The war for ideological control of our nation’s universities is underway, and in Arizona, conservatives have taken charge. This week, The New York Times’ Stephanie Saul explored the efforts of Arizona legislators to earmark millions of dollars in funding for pet projects, professors and courses aimed at advancing conservative ideas in Arizona’s public state universities — in the form of the new School of Civic and Economic Thought and Leadership at Arizona State University and the Department of Political Economy and Moral Science at the University of Arizona.
Lawmakers shouldn’t be telling universities what to teach, and they definitely shouldn’t be handpicking new (conservative) professors in an effort to “de-liberalize” the modern university campus. In doing so, these lawmakers are engaging in the kind of government overreach that they selectively abhor. Moreover, the rationale that some of these leaders use to justify the practice misunderstands the role of diverse coursework.
“There is too much revisionism being taught in universities today,” Arizona State Representative Jay Lawrence, a supporter of the new programs, told The New York Times. “It’s a big deal to those of us who feel very strongly about a more conservative education.”
University classes invoking diverse perspectives — the history of Native Americans in colonial and modern America, for example, or the history of the LGBTQ struggle in the Western world — are not revisionist; they are correcting for revisionist history taught in our nation’s public schools. They are correcting for the omittance of the narratives of Native American, or LGBTQ, or Asian American, or Latinx, or black people in so many students’ K-12 education. They are providing an important role in informing our young people and future leaders of the darker sides of American history, and of the pivotal historical struggles of marginalized groups who collectively form a majority of American society.
To replace these with more classes emphasizing the ideas of Aristotle or Aristophanes — philosophers highlighted in two courses backed by the Arizona legislature — is both redundant and amounts to serious erasure of diverse American experiences. The online course catalog shows that ASU will offer 11 Greek courses, 12 Latin courses and 77 philosophy courses, none of which indicate that they might be Eastern philosophy courses, in Fall 2018. Is the emergence of diverse coursework really so threatening that we need even more of the nearly 100 classes already offered on Western thought?
Some might argue that new classes studying the ideas of Western philosophers do not replace those that explore diverse histories, ideas and experiences. But since 2008, the Arizona Legislature has slashed general fund revenue for Arizona universities by $390 million, resulting in a $1,200 reduction in funding per student when adjusted for inflation. So, in the face of steep budget cuts, ASU might very well be facing choices about whether to cut or reduce smaller, more diverse departments and majors like Latin American Studies, American Indian Studies and Asian Pacific American Studies. Moreover, if not to support those departments, the millions of dollars that have been invested in these new schools could be much better utilized to provide essential support and resources for students.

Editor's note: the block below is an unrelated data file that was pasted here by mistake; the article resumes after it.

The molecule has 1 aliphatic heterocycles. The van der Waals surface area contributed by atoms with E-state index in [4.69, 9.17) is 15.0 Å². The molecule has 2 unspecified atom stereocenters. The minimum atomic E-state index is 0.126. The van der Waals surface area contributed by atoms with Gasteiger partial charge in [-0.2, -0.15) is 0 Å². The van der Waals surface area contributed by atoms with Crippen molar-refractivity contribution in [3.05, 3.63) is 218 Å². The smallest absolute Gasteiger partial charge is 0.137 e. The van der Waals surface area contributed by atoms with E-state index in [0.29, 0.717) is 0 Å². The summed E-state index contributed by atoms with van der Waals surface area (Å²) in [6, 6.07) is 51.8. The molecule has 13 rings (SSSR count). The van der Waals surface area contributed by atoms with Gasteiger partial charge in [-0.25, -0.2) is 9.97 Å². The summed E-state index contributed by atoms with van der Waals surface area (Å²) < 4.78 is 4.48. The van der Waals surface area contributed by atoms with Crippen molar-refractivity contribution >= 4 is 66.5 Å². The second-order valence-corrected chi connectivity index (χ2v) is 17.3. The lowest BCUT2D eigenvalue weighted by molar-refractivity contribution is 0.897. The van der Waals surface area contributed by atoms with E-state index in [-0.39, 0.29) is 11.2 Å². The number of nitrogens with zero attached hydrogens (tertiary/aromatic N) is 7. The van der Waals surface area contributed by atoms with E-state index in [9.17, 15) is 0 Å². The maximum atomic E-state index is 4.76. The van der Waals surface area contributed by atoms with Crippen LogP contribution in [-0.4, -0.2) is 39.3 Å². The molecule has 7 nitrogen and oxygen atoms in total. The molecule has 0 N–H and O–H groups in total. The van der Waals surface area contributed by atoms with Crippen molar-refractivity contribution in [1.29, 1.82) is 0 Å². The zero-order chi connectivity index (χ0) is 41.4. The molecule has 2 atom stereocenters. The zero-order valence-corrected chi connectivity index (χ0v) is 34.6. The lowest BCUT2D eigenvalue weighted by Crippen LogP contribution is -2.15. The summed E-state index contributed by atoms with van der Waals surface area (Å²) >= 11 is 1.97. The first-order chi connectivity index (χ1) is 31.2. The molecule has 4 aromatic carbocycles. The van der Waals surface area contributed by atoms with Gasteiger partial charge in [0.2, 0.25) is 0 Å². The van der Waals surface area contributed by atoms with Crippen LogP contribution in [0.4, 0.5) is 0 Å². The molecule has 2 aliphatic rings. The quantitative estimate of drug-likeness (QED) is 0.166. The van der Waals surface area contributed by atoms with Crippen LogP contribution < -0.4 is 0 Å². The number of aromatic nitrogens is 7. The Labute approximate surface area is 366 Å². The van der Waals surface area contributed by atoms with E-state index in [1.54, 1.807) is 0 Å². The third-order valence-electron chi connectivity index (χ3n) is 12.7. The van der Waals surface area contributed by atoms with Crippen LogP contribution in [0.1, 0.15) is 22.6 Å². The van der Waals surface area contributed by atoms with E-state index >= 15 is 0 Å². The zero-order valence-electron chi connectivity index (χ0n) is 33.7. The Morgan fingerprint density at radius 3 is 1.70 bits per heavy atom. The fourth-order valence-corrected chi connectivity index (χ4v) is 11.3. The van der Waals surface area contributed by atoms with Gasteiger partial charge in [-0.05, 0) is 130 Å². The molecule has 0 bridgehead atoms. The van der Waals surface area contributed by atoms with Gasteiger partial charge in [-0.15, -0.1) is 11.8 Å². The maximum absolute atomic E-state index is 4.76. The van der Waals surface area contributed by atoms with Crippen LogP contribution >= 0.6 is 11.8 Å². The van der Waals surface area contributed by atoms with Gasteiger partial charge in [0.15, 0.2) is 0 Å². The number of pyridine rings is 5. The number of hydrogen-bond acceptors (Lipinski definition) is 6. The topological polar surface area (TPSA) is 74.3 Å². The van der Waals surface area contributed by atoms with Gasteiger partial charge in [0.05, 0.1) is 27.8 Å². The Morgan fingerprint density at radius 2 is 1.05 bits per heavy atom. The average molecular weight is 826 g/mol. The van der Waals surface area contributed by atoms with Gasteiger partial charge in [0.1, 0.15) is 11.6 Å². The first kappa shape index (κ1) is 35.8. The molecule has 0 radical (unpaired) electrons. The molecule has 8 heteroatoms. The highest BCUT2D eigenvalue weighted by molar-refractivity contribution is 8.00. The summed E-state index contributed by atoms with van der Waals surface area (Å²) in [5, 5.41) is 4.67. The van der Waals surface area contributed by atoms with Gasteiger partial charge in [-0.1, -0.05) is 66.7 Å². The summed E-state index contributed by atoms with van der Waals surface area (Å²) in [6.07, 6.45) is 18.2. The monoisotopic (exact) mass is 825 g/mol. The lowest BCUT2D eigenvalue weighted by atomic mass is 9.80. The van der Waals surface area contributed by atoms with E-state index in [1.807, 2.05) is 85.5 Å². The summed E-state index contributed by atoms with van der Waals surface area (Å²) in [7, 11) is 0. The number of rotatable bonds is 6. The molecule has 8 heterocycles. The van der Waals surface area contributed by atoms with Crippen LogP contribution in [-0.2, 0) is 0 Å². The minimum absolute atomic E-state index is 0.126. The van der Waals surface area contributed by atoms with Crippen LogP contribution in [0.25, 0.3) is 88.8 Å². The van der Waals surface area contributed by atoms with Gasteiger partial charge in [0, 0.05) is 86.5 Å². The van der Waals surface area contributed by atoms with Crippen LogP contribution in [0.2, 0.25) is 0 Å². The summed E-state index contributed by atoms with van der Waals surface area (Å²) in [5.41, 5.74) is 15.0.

The Arizona Legislature’s desire to refocus universities’ academic emphasis on European, male-dominated schools of thought is a direct, aggressive response to the diversification of academia and to the popular perceptions of universities as liberal bastions. But universities are not places of ideological indoctrination, and if expanding academia to include more diverse perspectives makes Western thought less dominant, then so be it. If conservatives really want the ideas of ancient male European thinkers to stand the test of time, then those ideas should compete on equal footing with those of the modern, diverse thinkers — like W.E.B. Du Bois and Angela Davis — that are introduced in classes exploring the literature and history of marginalized people. Universities don’t need to expand the coursework and departments that are already institutionally robust; instead, they should be making more room for the perspectives that have been historically ignored.
We can’t pretend earmarked funding for specialized schools focused on conservative ideas is anything other than an attempt to overwrite efforts for diversification. It is not making room for debate; debate is open, vigorous and free at public universities — especially today, when media attention around controversial speakers has placed universities under a microscope. This latest effort is simply a manifestation of anger at the changing ideological fabric of the young people of America.
This is the pain of change. In the year following the Supreme Court ruling in favor of marriage equality, the National Coalition of Anti-Violence Programs found a 17 percent increase in hate killings toward LGBTQ people. The election of President Donald Trump, who called some neo-Nazis “very fine people,” followed that of former President Barack Obama, the first black president of the United States. And the diversification of the university is followed by efforts to revert it to a more conservative institution.
There’s a lot of work to be done. Advocates need to keep challenging the status quo and holding lawmakers accountable; and the rest of us need to support them, too.
Sonali Seth is a senior majoring in policy, planning and development. “Point/Counterpoint” runs Wednesdays.